This morning, the Caltrain board approved the Environmental Impact Report for the electrification, allowing the project to move forward. With recent changes, the project is now scheduled to be completed in late 2020/early 2021.
To mitigate to impacts raised in the environmental report, Caltrain modified pole designs to minimize tree removal, will make signal and roadway improvements at some intersections that are affected, and will make pedestrian improvements at 4th and King in partnership with San Francisco.
While grade separations are not part of the electrification project, Caltrain plans to support future local and regional efforts to fund grade separations. Similarly, to mitigate noise, Caltrain plans to contribute fair share to noise and vibration mitigations such as quiet zones and building insulation.
While a majority of comments were positive, there are some strong objections to the project. Transdef, a transportation nonprofit, opposes the project and is considering litigation, based on an argument that CaltrainÂ should not be able to complete EIR for electrification, because eventually the line will also be used for High Speed Rail, and therefore Caltrain should wait to do an EIR for the entire High Speed Rail project. Transdef also is participating in other litigation against the High Speed Rail project.Â
The City of Palo Alto also communicated concerns that the city hopes can be addressed. Richard Hackman, city staff member who works on rail issues, said in public comment that “We believe there are partial or full mitigations at little or not cost to Palo Alto or Caltrain that can address unmitigated impacts.” According to a letter sent from Palo Alto City Council on December 31, Palo Alto was seeking removal of one of the electric station options that residents thought was visually unacceptable, and other mitigations for visual impacts. Â Palo Alto also wants Caltrain to pay for the design of grade separations, although Palo Alto is already in the midst of a multi-phase, locally funded effort to study grade separation options. On Monday, Caltrain will provide a presentation about the EIR to Palo Alto City Council where the issues are expected to be discussed.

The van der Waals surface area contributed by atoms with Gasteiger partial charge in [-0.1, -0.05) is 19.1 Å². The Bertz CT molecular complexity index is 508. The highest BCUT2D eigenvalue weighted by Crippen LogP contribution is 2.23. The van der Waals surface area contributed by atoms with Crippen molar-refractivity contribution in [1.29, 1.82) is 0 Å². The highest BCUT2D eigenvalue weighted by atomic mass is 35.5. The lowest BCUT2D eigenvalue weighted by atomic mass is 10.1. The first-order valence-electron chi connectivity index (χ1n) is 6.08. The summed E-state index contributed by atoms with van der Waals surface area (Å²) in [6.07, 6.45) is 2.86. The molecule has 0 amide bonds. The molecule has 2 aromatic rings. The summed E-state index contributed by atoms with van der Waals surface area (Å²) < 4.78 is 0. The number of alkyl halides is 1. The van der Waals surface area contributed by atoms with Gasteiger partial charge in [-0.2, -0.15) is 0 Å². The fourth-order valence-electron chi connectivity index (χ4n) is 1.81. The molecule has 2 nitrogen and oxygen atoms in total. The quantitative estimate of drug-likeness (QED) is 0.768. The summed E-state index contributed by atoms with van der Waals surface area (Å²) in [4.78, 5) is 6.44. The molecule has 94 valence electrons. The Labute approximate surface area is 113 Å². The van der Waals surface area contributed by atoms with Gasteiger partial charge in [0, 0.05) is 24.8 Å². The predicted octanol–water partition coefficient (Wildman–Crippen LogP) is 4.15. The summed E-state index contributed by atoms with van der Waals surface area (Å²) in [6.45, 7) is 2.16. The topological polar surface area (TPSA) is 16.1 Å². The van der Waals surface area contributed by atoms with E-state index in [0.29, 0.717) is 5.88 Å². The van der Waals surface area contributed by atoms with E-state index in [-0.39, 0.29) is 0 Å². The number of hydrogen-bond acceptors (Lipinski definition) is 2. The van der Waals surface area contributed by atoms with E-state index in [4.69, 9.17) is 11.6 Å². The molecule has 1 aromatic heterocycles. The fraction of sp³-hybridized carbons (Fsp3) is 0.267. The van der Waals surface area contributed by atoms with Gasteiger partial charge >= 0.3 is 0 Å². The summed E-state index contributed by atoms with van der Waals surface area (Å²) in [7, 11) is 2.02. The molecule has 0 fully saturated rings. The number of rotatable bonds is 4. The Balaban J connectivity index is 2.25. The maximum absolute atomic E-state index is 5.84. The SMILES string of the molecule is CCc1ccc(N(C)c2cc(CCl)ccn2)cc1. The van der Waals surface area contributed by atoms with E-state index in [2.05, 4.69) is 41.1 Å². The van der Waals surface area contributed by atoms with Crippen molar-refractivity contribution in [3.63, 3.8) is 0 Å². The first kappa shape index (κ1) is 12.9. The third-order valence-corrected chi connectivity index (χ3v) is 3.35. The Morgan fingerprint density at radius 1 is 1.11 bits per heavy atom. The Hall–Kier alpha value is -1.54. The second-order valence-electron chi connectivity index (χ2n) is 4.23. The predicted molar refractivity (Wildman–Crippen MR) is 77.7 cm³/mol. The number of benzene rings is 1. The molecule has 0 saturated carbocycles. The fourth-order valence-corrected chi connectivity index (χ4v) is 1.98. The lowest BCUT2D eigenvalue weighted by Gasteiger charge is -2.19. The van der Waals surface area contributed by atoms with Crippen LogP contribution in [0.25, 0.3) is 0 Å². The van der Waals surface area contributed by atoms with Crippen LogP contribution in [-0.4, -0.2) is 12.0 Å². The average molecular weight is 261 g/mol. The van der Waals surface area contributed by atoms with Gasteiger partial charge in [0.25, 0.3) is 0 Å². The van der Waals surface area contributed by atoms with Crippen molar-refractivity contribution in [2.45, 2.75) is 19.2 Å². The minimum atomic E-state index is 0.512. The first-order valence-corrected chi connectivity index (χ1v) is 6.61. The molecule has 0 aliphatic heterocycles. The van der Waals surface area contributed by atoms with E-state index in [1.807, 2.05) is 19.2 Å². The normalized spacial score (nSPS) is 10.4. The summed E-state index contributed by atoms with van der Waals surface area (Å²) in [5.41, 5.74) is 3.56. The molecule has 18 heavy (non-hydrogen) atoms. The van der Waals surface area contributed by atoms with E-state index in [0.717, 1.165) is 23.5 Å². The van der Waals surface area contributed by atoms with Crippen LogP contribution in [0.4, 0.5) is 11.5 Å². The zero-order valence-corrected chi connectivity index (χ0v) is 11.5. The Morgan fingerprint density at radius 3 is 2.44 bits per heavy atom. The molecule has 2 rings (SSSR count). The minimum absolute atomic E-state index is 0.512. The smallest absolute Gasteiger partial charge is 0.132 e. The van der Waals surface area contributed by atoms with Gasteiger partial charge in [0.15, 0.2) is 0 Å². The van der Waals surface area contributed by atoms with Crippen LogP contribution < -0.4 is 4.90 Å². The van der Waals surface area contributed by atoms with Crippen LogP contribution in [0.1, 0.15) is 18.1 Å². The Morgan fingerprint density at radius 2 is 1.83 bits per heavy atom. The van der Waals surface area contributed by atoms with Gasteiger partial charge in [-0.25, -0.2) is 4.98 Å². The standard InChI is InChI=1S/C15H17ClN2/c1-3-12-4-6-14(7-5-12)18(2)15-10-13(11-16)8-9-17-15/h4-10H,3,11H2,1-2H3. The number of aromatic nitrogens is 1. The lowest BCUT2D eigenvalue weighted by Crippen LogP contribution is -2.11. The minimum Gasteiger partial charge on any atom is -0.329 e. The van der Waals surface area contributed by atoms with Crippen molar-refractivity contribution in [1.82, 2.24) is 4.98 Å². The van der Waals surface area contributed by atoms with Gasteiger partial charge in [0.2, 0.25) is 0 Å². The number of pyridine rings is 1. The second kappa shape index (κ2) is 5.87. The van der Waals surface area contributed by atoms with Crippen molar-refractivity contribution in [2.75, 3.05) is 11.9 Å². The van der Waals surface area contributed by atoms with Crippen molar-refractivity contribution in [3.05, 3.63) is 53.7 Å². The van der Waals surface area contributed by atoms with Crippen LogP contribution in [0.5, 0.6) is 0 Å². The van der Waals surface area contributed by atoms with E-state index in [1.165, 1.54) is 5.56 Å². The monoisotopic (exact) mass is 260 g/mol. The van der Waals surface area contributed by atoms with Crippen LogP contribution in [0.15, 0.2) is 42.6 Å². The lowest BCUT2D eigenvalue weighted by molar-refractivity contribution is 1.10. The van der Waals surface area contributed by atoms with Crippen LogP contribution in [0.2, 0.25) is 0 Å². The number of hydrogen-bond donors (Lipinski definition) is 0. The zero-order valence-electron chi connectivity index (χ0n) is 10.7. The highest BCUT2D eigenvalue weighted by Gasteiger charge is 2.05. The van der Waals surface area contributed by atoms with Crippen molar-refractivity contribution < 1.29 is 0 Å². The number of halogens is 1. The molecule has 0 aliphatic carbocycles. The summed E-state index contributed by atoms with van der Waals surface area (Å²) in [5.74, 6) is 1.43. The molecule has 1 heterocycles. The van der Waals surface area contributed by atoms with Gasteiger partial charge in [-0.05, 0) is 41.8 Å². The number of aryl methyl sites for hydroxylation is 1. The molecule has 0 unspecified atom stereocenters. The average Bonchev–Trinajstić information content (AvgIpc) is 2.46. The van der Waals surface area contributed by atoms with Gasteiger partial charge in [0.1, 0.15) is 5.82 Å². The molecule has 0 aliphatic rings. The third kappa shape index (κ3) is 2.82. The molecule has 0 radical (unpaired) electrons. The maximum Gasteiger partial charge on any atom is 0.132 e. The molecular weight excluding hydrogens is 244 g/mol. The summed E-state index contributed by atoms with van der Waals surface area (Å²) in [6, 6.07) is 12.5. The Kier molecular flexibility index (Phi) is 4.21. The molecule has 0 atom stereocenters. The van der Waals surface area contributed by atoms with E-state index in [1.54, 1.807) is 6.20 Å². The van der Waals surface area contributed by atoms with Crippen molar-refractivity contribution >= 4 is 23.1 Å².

The SAP Center in San Jose, which was last seen wishing to increase the amount of parking for the Diridon Station Area Plan, is also wanting Caltrain to provide more parking, to address the needs of Arena fans who arrive by driving. Â Caltrain responded that less than 30% of Caltrain riders at Diridon drive to the station at park. Â At the board meeting, Board Member Yeager encouraged the SAP arena to work on the issue through VTA committee meetings.
As with the Arena’s desire to increase parking in other parts of the station area, we hope that over time, City of San Jose Â will set expectations that the Arena will provide stronger support for non-car transportation to games, just as San Francisco set expectations of the Giants when they moved from car-centric Candlestick Park to urban AT&T park. The Sharks, of course, are not moving, but the area is changing around them to become more urban and less car-centric.